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Arch Biochem Biophys. 2000 Sep 15;381(2):317-22.

Redox regulation of yeast flavin-containing monooxygenase.

Author information

1
Institute of Cellular and Molecular Biology, Department of Chemistry and Biochemistry, University of Texas, Austin 78712, USA.

Abstract

The flavin-dependent monooxygenase from yeast (yFMO) oxidizes biological thiols such as cysteine, cysteamine, and glutathione. The enzyme makes a major contribution to the pools of oxidized thiols that, together with reduced glutathione from glutathione reductase, create the optimum cellular redox environment. We show that the activity of yFMO, as a soluble enzyme or in association with the ER membrane of microsomal fractions, is correlated with the redox potential. The enzyme is active under conditions normally found in the cytoplasm, but is inhibited as GSSG accumulates to give a redox potential similar to that found in the lumen of the ER. Site-directed mutations show that Cys 353 and Cys 339 participate in the redox regulation. Cys 353 is the principal residue in the redox-sensitive switch. We hypothesize that it may initiate formation of a mixed disulfide that is partially inhibitory to yFMO. The mixed disulfide may exchange with Cys 339 to form an intramolecular disulfide bond that is fully inhibitory.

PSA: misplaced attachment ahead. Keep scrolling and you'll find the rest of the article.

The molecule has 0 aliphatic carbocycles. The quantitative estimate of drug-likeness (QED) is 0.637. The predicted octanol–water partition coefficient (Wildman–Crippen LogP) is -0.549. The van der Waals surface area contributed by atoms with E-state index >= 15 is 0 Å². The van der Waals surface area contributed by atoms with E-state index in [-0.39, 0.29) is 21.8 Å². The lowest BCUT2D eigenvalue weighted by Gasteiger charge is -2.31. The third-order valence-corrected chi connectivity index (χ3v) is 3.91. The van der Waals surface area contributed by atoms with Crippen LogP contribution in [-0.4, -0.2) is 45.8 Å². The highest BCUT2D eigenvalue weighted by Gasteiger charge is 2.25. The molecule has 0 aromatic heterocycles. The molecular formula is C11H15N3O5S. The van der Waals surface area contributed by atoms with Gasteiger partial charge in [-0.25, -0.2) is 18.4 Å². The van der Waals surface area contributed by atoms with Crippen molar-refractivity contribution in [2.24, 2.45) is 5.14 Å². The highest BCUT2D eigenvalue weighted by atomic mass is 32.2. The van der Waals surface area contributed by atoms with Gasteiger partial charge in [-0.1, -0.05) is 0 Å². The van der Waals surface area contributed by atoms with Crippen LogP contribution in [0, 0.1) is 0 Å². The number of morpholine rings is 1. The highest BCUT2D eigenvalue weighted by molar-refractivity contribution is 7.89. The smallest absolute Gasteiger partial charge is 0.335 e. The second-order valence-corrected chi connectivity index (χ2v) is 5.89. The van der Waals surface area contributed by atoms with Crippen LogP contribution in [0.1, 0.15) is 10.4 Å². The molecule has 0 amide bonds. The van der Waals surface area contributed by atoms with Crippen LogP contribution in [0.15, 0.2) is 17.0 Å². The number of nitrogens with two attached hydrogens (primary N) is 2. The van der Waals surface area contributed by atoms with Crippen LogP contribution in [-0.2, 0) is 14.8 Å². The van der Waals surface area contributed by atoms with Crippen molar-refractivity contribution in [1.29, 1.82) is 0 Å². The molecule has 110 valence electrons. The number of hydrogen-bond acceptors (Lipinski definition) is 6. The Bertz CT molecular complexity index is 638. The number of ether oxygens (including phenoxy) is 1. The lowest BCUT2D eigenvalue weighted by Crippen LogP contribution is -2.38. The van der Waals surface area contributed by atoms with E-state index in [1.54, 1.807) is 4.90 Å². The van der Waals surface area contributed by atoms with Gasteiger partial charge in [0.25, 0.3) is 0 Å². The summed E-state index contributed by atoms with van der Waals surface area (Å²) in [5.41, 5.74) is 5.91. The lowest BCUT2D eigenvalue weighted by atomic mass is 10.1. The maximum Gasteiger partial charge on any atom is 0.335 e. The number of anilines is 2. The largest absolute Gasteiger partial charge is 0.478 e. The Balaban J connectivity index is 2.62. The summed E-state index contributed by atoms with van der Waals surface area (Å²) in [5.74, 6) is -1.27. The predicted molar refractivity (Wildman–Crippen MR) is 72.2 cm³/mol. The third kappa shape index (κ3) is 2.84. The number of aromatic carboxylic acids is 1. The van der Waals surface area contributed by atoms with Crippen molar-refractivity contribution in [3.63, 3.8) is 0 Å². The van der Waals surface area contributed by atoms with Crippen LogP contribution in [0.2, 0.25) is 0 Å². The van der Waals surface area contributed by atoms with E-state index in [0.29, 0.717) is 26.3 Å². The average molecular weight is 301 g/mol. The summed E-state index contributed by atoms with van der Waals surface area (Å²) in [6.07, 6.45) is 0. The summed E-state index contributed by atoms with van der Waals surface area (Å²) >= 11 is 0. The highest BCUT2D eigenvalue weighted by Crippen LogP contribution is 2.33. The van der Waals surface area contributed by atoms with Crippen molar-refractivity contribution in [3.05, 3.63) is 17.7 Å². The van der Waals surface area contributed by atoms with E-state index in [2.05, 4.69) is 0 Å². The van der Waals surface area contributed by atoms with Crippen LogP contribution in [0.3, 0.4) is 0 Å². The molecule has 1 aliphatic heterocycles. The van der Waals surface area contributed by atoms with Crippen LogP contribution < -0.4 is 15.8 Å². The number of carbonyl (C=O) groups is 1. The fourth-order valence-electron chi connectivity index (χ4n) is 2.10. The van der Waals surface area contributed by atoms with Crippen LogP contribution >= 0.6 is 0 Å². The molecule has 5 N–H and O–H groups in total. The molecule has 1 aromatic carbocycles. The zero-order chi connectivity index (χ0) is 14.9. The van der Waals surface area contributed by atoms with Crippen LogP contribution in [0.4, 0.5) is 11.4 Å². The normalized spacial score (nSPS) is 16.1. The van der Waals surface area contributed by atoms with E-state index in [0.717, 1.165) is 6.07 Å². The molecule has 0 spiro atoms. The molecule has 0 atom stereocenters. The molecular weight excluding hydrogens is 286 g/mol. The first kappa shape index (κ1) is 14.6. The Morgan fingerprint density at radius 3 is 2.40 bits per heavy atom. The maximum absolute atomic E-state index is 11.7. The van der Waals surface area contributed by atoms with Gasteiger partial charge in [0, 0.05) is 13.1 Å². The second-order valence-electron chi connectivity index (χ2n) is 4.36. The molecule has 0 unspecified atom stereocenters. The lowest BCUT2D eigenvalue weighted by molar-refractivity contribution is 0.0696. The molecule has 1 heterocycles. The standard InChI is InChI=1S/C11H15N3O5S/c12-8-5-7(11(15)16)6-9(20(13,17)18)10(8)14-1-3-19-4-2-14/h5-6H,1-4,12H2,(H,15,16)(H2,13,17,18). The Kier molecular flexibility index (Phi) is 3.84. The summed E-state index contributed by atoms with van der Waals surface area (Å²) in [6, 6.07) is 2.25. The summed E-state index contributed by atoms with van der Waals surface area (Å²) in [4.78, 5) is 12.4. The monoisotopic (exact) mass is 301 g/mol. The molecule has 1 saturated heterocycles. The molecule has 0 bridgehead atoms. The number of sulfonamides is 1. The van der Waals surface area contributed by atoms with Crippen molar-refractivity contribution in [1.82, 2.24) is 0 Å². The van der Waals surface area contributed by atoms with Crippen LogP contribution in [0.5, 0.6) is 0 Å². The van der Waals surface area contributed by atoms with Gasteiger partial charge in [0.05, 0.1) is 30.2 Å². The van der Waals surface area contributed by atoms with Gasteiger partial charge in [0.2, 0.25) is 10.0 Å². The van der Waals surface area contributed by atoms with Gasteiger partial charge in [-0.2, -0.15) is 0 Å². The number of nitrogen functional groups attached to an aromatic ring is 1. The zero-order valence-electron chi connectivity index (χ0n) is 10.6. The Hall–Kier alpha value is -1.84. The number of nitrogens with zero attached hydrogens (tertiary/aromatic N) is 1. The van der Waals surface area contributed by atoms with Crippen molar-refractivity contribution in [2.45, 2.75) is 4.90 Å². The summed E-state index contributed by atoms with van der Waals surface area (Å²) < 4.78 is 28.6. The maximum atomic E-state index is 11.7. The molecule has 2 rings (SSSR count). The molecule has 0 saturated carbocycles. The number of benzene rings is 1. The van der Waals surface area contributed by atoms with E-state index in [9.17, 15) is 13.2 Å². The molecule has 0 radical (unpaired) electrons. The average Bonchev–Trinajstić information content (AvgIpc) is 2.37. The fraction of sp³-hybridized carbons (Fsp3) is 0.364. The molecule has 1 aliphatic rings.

PMID:
11032421
DOI:
10.1006/abbi.2000.1965
[Indexed for MEDLINE]

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